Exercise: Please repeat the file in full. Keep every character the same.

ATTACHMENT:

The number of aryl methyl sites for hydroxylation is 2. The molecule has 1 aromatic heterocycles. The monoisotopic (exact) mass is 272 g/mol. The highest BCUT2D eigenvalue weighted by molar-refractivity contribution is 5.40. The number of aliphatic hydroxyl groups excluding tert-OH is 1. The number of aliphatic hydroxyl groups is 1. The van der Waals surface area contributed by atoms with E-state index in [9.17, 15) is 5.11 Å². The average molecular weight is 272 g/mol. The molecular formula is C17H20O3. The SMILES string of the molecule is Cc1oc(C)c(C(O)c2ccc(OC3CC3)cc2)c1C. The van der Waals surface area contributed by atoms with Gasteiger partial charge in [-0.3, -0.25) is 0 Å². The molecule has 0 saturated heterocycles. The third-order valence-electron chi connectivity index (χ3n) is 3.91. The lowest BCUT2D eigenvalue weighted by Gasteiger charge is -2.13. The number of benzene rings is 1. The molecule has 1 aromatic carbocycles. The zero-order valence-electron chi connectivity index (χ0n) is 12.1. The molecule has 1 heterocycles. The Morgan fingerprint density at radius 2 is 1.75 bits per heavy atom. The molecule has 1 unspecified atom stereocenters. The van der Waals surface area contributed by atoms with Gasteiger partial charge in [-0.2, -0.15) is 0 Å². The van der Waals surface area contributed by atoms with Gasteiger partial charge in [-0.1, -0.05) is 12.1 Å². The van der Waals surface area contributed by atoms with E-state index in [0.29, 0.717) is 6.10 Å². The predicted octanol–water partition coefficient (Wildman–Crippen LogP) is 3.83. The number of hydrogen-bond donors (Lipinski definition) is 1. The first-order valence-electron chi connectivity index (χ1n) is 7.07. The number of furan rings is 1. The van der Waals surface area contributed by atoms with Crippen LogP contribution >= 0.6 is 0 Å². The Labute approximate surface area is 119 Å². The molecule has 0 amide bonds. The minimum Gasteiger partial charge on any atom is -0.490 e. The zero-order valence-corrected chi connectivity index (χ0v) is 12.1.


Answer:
The number of aryl methyl sites for hydroxylation is 2. The molecule has 1 aromatic heterocycles. The monoisotopic (exact) mass is 272 g/mol. The highest BCUT2D eigenvalue weighted by molar-refractivity contribution is 5.40. The number of aliphatic hydroxyl groups excluding tert-OH is 1. The number of aliphatic hydroxyl groups is 1. The van der Waals surface area contributed by atoms with E-state index in [9.17, 15) is 5.11 Å². The average molecular weight is 272 g/mol. The molecular formula is C17H20O3. The SMILES string of the molecule is Cc1oc(C)c(C(O)c2ccc(OC3CC3)cc2)c1C. The van der Waals surface area contributed by atoms with Gasteiger partial charge in [-0.3, -0.25) is 0 Å². The molecule has 0 saturated heterocycles. The third-order valence-electron chi connectivity index (χ3n) is 3.91. The lowest BCUT2D eigenvalue weighted by Gasteiger charge is -2.13. The number of benzene rings is 1. The molecule has 1 aromatic carbocycles. The zero-order valence-electron chi connectivity index (χ0n) is 12.1. The molecule has 1 heterocycles. The Morgan fingerprint density at radius 2 is 1.75 bits per heavy atom. The molecule has 1 unspecified atom stereocenters. The van der Waals surface area contributed by atoms with Gasteiger partial charge in [-0.2, -0.15) is 0 Å². The van der Waals surface area contributed by atoms with Gasteiger partial charge in [-0.1, -0.05) is 12.1 Å². The van der Waals surface area contributed by atoms with E-state index in [0.29, 0.717) is 6.10 Å². The predicted octanol–water partition coefficient (Wildman–Crippen LogP) is 3.83. The number of hydrogen-bond donors (Lipinski definition) is 1. The first-order valence-electron chi connectivity index (χ1n) is 7.07. The number of furan rings is 1. The van der Waals surface area contributed by atoms with Crippen LogP contribution >= 0.6 is 0 Å². The Labute approximate surface area is 119 Å². The molecule has 0 amide bonds. The minimum Gasteiger partial charge on any atom is -0.490 e. The zero-order valence-corrected chi connectivity index (χ0v) is 12.1.